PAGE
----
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How to Recognize Disability Discrimination in the Workplace

All employers have a duty to provide safe and fair working environments for their employees. Unfortunately, some employers discriminate against disabled workers. All employees should be educated in recognizing when an employer is discriminating against a disabled worker or job applicant and understand how employers can be held responsible for such illegal behavior.

What Constitutes Disability Discrimination?

The Americans with Disabilities Act protects individuals with disabilities, histories of disabilities or spouses with disabilities from workplace discrimination. Workplace discrimination can take place at any point during employment, including hiring and firing, promotions and layoffs, wages and assignments, job training and fringe benefits. Both employers and other employees may commit disability discrimination.

Workplace disability discrimination takes several forms. Failing to provide reasonable accommodations for disabled workers and job applicants can constitute discrimination. A reasonable accommodation is a change in the workplace that helps a disabled worker or applicant perform job duties or “enjoy the privileges of employment.” Common accommodations include readers for the blind, interpreters for the deaf, equipment modifications, reassignment, light duty and medical leave/time off work.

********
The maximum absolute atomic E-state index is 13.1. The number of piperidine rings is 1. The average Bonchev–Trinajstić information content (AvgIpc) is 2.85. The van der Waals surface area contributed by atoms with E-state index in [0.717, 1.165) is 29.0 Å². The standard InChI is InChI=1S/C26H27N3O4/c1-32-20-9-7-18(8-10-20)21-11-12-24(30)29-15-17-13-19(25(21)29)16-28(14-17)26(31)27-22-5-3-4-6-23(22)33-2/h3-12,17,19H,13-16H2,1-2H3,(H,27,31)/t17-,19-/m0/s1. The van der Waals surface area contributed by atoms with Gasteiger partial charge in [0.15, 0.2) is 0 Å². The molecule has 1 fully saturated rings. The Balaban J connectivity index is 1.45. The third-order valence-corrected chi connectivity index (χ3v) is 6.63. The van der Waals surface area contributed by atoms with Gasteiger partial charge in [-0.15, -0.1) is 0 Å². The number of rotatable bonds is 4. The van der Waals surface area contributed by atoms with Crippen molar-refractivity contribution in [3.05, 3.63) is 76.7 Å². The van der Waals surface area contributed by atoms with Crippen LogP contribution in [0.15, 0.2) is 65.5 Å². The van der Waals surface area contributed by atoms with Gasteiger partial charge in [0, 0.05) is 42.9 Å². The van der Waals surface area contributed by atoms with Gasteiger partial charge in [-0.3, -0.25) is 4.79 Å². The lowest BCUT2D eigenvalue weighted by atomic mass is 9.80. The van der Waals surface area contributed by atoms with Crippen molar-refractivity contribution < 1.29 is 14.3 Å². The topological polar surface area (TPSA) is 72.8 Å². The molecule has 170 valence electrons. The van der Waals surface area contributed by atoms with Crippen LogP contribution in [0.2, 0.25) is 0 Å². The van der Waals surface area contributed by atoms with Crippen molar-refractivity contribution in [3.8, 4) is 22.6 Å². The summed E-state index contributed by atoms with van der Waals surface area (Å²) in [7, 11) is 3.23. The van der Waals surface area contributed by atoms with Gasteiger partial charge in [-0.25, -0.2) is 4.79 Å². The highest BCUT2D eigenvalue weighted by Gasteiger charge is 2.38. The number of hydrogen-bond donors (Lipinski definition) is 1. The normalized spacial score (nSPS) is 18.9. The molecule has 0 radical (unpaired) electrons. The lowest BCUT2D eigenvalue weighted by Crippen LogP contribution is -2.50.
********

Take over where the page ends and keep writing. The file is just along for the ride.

Another form of disability discrimination is harassment. Harassment is any repeated negative behavior severe enough to create a hostile work environment for a disabled worker. Repetition of the behavior is key to determining whether or not an employee is being harassed. Offhand comments and other isolated incidents do not generally constitute harassment.

Finally, disabled workers may be discriminated against by employers when they are passed up for jobs, promotions or are fired due to their disability or perceived disability. Employers are prohibited from discriminating against workers for physical or mental impairments as long as workers are qualified for their job and able to perform a job’s essential functions with or without reasonable accommodations. It is also illegal to retaliate against an employee for requesting an accommodation. Retaliation may take the form of demotion, dismissal, lack of opportunity for advancement, etc.

How to File a Disability Discrimination Claim

If a disabled worker feels that he or she is being discriminated against, he or she can seek legal action against the offending party through the Equal Employment Opportunity Commission (EEOC). The EEOC handles worker discrimination claims and is able to pursue guilty employers through the legal system. Claims with the EEOC must be filed within 180 days of the alleged discrimination at branches in cities across the country. State and local laws may have different requirements from the EEOC claims process, so it is important to explore these differences with qualified legal assistance.

If you or a loved one has been discriminated against due do a real or perceived disability, it is important to consult an experienced employment law attorney who can help you build your case, file with the EEOC and navigate state-specific law.